* It’s pretty funny that they explain the origin of this expression without referencing the Nazis. Though, apparently, the deeper origin of the expression is British after all, describing a massacre committed around the year 450 by Saxons against Roman Britons (described here, in German).

The long arm of the gay mafia

I was amused by the intimations that cropped up in reports on Brendan Eich’s dismissal as CEO of Mozilla that he had been (in the words of one comedian) “whacked by the gay mafia”. Now, the “X mafia” is a standard lazy joke, and the more nonviolent the image of the group whose mafia this is supposed to be the better the appeal to those whose livelihood depends on a steady stream of cheap laughs. But my first reaction was that for gay people to be accused of mafia tactics must be a marker of progress — people don’t like the mafia, but they respect its power! Surely the notion that gay people are too powerful would have been a difficult concept to formulate until very recently.

I was wrong, at least as regards the entertainment industry. In Terry Teachout’s fascinating new biography of Duke Ellington, Mercer Ellington is quoted as saying that his father was unconcerned about Billy Strayhorn’s homosexuality.

But Mercer also reports that Ellington believed in the existence of “a Faggot Mafia… He went on to recount how homosexuals hired their own kind whenever they could, and how, when they had achieved executive status, they maneuvred to keep straight guys out of the influential positions.”

“Buyer’s market”

When did the values of the market become a substitute for ethical standards? I found myself wondering this in reading this article in Inside Higher Education about a young philosophy PhD who was offered a tenure-track job at Nazareth College in New York, replied with an enthusiastic email attempting to start a negotiation about starting salary, sabbatical, maternity leave, and limited teaching in her first year. Although she made clear that she didn’t expect all of her requests to be possible, the university responded with a brusque retraction of the job offer. Now, the misogyny of philosophy departments is by now well established, but this smackdown of a young colleague who has just been selected as the best available for a job in your department, merely for making some requests, seemed shocking to me. Not to the commenters on the IHE blog, though, who may be supposed to be mainly higher education professionals. Some sample comments:

She has too many requests and this is always a sign that a person is going to be a pain in the *&*%. Her requests on balance are not unreasonable but she is in no position to ask for all of this — it is a buyer’s market. … Lots of great people to choose from so why saddle yourself with someone who is challenged right off the bat.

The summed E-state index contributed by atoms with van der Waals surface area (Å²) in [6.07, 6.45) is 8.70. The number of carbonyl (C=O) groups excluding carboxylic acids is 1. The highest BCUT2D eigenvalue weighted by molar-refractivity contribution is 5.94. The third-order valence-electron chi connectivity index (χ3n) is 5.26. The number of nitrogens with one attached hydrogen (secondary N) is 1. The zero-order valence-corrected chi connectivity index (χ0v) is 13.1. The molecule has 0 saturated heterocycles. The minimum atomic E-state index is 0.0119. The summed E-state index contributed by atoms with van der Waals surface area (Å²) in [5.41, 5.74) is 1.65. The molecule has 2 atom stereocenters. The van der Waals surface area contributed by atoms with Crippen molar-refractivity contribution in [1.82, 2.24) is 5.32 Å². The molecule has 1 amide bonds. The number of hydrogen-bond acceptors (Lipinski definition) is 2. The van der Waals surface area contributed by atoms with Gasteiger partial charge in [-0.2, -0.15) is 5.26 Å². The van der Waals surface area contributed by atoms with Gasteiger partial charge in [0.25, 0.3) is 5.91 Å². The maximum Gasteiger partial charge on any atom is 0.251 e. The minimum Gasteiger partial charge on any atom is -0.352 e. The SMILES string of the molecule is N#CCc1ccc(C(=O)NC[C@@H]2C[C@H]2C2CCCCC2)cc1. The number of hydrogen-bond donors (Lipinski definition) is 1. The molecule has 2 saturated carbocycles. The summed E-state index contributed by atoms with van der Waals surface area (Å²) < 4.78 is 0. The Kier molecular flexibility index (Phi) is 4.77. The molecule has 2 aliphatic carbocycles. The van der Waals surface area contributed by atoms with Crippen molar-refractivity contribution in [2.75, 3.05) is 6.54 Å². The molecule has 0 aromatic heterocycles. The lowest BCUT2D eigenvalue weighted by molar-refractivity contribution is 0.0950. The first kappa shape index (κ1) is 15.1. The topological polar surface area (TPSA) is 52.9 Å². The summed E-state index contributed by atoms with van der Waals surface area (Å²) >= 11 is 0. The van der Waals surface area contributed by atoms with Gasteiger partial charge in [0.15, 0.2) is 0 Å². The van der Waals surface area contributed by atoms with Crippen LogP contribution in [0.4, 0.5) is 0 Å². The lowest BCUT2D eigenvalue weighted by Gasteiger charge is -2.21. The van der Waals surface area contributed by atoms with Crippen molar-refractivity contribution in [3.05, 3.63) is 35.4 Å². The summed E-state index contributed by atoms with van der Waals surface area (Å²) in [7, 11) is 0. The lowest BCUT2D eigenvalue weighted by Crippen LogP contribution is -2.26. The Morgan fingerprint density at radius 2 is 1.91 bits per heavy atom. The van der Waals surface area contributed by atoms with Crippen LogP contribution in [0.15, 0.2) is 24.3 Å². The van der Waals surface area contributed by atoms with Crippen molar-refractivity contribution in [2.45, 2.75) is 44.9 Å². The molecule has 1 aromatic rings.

several substantial requests, the sum of which went beyond the pale for hat-in-hand applicants.

You just spent a semester narrowing hundreds (or more) candidates and arguing for this ONE person… only to have them forward THAT? Not exactly who I want to spend the rest of my career with (not to mention that the person clearly felt they were ‘playing with house money’ and could afford to lose the job offer… someone who REALLY wants the job wouldn’t risk that message).

(To be fair, some comments are supportive of the candidate, and others take on other issues.) What fascinate me in these responses are these references to a “buyer’s market” to which the presumably arrogant candidate should have meekly submitted, with the clear presumption that the logic of the market is proper and just. If you are in a powerful position, where you can take advantage of those unfortunate enough to have qualifications that are in high supply and low demand, then of course you should, and no one could be surprised if you do. It’s an argument that is rarely applied to those who are robbed at knifepoint by those stronger or more ruthless than themselves, but it does show up in certain comments on rape and on international relations. It’s the belief that power creates its own justification.

I am frequently reminded of Nietzsche’s remarks on markets in Die Fröhliche Wissenschaft (The Gay Science):

Kaufen und verkaufen gilt jetzt als gemein, wie die Kunst des Lesens und Schreibens; Jeder ist jetzt darin eingeübt, selbst wenn er kein Handelsmann ist, und übt sich noch an jedem Tage in dieser Technik: ganz wie ehemals, im Zeitalter der wilderen Menschheit, Jedermann Jäger war und sich Tag für Tag in der Technik der Jagd übte.

Buying and selling are common skills nowadays, like the art of reading and writing: Everyone is accomplished in it, even if he’s not a businessman, and practices every day, just as in earlier times, in the days of primitive man, everyone was a hunter, and practiced that skill every day.

One last point: The largest number of commenters fault the young scholar for her “tone”. Everyone knows, apparently, that you don’t put this sort of thing so baldly in an email, for God’s sake! Obviously they had no choice but to rescind the offer when she attacked them with an EMAIL that clearly laid out what she would like. This is pretty hilarious, given how much philosophers pride themselves on their ruthlessly direct style of academic disputation, with some of them arguing that the would-be philosophers with excessive numbers of X chromosomes can’t hack it.

Incomplete segregation by sex is un-British

There has been a slow-burning scandal around a government-funded Islamic school that seems to be too much Islamic and too little school. The report by the schools inspectorate Ofsted that has just made its way into the press sounds pretty disastrous, if not exactly Lord of the Flies: Inexperienced teachers, overcrowded facilities, low educational attainment. But what I found fascinating was what was considered scandalous, and triggered the inspection:

An Ofsted inspection had been due to take place by the end of the year, but was brought forward by two months after allegations that women teachers were obliged to wear headscarves and that pupils were segregated.

And

the Ofsted report says that boys and girls eat lunch in separate sittings, although it puts this down to the small size of the canteen. Older boys and girls are seated on either side of classrooms although younger children sit together.

It sounds like segregating boys and girls is a terrible thing, perhaps barely justified at lunchtime if there is not enough space in the canteen.

Unless they are segregated into completely separate school. Most independent schools, and hundreds of state schools, are single-sex.